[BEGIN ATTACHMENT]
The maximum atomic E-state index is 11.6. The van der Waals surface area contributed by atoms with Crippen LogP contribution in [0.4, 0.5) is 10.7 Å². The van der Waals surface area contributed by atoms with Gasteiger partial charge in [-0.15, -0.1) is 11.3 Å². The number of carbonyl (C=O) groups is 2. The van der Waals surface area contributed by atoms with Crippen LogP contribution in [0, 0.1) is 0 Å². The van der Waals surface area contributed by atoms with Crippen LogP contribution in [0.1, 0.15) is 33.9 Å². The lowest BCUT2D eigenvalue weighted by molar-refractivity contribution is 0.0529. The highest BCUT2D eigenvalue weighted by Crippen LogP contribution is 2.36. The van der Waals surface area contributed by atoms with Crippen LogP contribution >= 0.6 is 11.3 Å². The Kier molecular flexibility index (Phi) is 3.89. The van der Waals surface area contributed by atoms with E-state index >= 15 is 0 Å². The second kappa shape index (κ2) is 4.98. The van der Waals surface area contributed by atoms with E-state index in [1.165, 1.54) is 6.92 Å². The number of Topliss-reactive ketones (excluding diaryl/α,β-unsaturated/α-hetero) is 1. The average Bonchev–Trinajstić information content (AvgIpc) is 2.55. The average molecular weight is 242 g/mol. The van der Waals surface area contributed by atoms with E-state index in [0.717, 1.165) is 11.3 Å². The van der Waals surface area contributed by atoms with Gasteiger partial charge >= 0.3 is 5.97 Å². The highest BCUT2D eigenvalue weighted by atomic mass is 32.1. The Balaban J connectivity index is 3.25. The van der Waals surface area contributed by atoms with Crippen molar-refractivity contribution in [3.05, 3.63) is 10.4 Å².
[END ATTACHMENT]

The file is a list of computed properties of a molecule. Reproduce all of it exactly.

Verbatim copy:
The maximum atomic E-state index is 11.6. The van der Waals surface area contributed by atoms with Crippen LogP contribution in [0.4, 0.5) is 10.7 Å². The van der Waals surface area contributed by atoms with Gasteiger partial charge in [-0.15, -0.1) is 11.3 Å². The number of carbonyl (C=O) groups is 2. The van der Waals surface area contributed by atoms with Crippen LogP contribution in [0, 0.1) is 0 Å². The van der Waals surface area contributed by atoms with Crippen LogP contribution in [0.1, 0.15) is 33.9 Å². The lowest BCUT2D eigenvalue weighted by molar-refractivity contribution is 0.0529. The highest BCUT2D eigenvalue weighted by Crippen LogP contribution is 2.36. The van der Waals surface area contributed by atoms with Crippen LogP contribution >= 0.6 is 11.3 Å². The Kier molecular flexibility index (Phi) is 3.89. The van der Waals surface area contributed by atoms with E-state index >= 15 is 0 Å². The second kappa shape index (κ2) is 4.98. The van der Waals surface area contributed by atoms with E-state index in [1.165, 1.54) is 6.92 Å². The number of Topliss-reactive ketones (excluding diaryl/α,β-unsaturated/α-hetero) is 1. The average Bonchev–Trinajstić information content (AvgIpc) is 2.55. The average molecular weight is 242 g/mol. The van der Waals surface area contributed by atoms with E-state index in [0.717, 1.165) is 11.3 Å². The van der Waals surface area contributed by atoms with Gasteiger partial charge >= 0.3 is 5.97 Å². The highest BCUT2D eigenvalue weighted by atomic mass is 32.1. The Balaban J connectivity index is 3.25. The van der Waals surface area contributed by atoms with Crippen molar-refractivity contribution in [3.05, 3.63) is 10.4 Å².